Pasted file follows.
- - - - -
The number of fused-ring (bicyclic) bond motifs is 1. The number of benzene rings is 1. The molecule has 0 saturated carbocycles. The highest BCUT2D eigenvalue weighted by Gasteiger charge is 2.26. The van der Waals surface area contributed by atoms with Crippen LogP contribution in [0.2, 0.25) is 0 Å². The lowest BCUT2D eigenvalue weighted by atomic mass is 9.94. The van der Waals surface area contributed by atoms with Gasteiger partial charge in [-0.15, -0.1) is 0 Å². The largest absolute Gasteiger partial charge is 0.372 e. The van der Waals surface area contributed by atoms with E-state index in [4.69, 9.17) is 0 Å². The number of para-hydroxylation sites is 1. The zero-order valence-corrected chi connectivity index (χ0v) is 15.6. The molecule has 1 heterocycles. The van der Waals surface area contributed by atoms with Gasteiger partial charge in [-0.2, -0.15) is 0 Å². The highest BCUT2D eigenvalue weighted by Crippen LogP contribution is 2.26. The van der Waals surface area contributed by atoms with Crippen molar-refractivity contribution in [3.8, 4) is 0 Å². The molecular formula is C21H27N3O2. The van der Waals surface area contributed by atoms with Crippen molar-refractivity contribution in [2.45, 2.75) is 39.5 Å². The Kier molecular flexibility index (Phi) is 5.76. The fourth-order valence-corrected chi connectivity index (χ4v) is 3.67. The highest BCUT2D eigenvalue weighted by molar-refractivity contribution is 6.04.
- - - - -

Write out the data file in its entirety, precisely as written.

The number of fused-ring (bicyclic) bond motifs is 1. The number of benzene rings is 1. The molecule has 0 saturated carbocycles. The highest BCUT2D eigenvalue weighted by Gasteiger charge is 2.26. The van der Waals surface area contributed by atoms with Crippen LogP contribution in [0.2, 0.25) is 0 Å². The lowest BCUT2D eigenvalue weighted by atomic mass is 9.94. The van der Waals surface area contributed by atoms with Gasteiger partial charge in [-0.15, -0.1) is 0 Å². The largest absolute Gasteiger partial charge is 0.372 e. The van der Waals surface area contributed by atoms with E-state index in [4.69, 9.17) is 0 Å². The number of para-hydroxylation sites is 1. The zero-order valence-corrected chi connectivity index (χ0v) is 15.6. The molecule has 1 heterocycles. The van der Waals surface area contributed by atoms with Gasteiger partial charge in [-0.2, -0.15) is 0 Å². The highest BCUT2D eigenvalue weighted by Crippen LogP contribution is 2.26. The van der Waals surface area contributed by atoms with Crippen molar-refractivity contribution in [3.8, 4) is 0 Å². The molecular formula is C21H27N3O2. The van der Waals surface area contributed by atoms with Crippen molar-refractivity contribution in [2.45, 2.75) is 39.5 Å². The Kier molecular flexibility index (Phi) is 5.76. The fourth-order valence-corrected chi connectivity index (χ4v) is 3.67. The highest BCUT2D eigenvalue weighted by molar-refractivity contribution is 6.04.